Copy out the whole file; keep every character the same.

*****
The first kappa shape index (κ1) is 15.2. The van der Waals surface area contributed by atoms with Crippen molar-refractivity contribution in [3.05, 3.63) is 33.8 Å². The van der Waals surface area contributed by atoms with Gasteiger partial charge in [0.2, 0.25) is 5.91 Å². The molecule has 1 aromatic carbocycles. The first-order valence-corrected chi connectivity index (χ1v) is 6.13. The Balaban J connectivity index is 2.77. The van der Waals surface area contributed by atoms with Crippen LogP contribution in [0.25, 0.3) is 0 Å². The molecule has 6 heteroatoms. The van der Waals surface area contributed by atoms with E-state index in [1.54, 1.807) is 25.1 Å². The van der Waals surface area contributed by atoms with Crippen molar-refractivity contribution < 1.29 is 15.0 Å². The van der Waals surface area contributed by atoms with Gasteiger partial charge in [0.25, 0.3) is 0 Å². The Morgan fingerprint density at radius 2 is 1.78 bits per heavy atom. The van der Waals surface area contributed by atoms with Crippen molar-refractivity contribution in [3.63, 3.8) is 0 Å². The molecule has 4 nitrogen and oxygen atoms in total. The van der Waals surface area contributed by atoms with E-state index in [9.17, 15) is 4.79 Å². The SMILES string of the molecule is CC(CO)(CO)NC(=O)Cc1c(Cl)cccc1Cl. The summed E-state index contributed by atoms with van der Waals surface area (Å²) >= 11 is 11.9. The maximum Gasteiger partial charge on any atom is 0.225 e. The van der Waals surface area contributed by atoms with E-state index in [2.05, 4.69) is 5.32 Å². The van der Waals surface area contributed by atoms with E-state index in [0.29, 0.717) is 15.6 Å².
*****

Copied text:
The first kappa shape index (κ1) is 15.2. The van der Waals surface area contributed by atoms with Crippen molar-refractivity contribution in [3.05, 3.63) is 33.8 Å². The van der Waals surface area contributed by atoms with Gasteiger partial charge in [0.2, 0.25) is 5.91 Å². The molecule has 1 aromatic carbocycles. The first-order valence-corrected chi connectivity index (χ1v) is 6.13. The Balaban J connectivity index is 2.77. The van der Waals surface area contributed by atoms with Crippen LogP contribution in [0.25, 0.3) is 0 Å². The molecule has 6 heteroatoms. The van der Waals surface area contributed by atoms with E-state index in [1.54, 1.807) is 25.1 Å². The van der Waals surface area contributed by atoms with Crippen molar-refractivity contribution < 1.29 is 15.0 Å². The van der Waals surface area contributed by atoms with Gasteiger partial charge in [0.25, 0.3) is 0 Å². The Morgan fingerprint density at radius 2 is 1.78 bits per heavy atom. The van der Waals surface area contributed by atoms with Crippen molar-refractivity contribution in [3.63, 3.8) is 0 Å². The molecule has 4 nitrogen and oxygen atoms in total. The van der Waals surface area contributed by atoms with E-state index in [9.17, 15) is 4.79 Å². The SMILES string of the molecule is CC(CO)(CO)NC(=O)Cc1c(Cl)cccc1Cl. The summed E-state index contributed by atoms with van der Waals surface area (Å²) >= 11 is 11.9. The maximum Gasteiger partial charge on any atom is 0.225 e. The van der Waals surface area contributed by atoms with E-state index in [2.05, 4.69) is 5.32 Å². The van der Waals surface area contributed by atoms with E-state index in [0.29, 0.717) is 15.6 Å².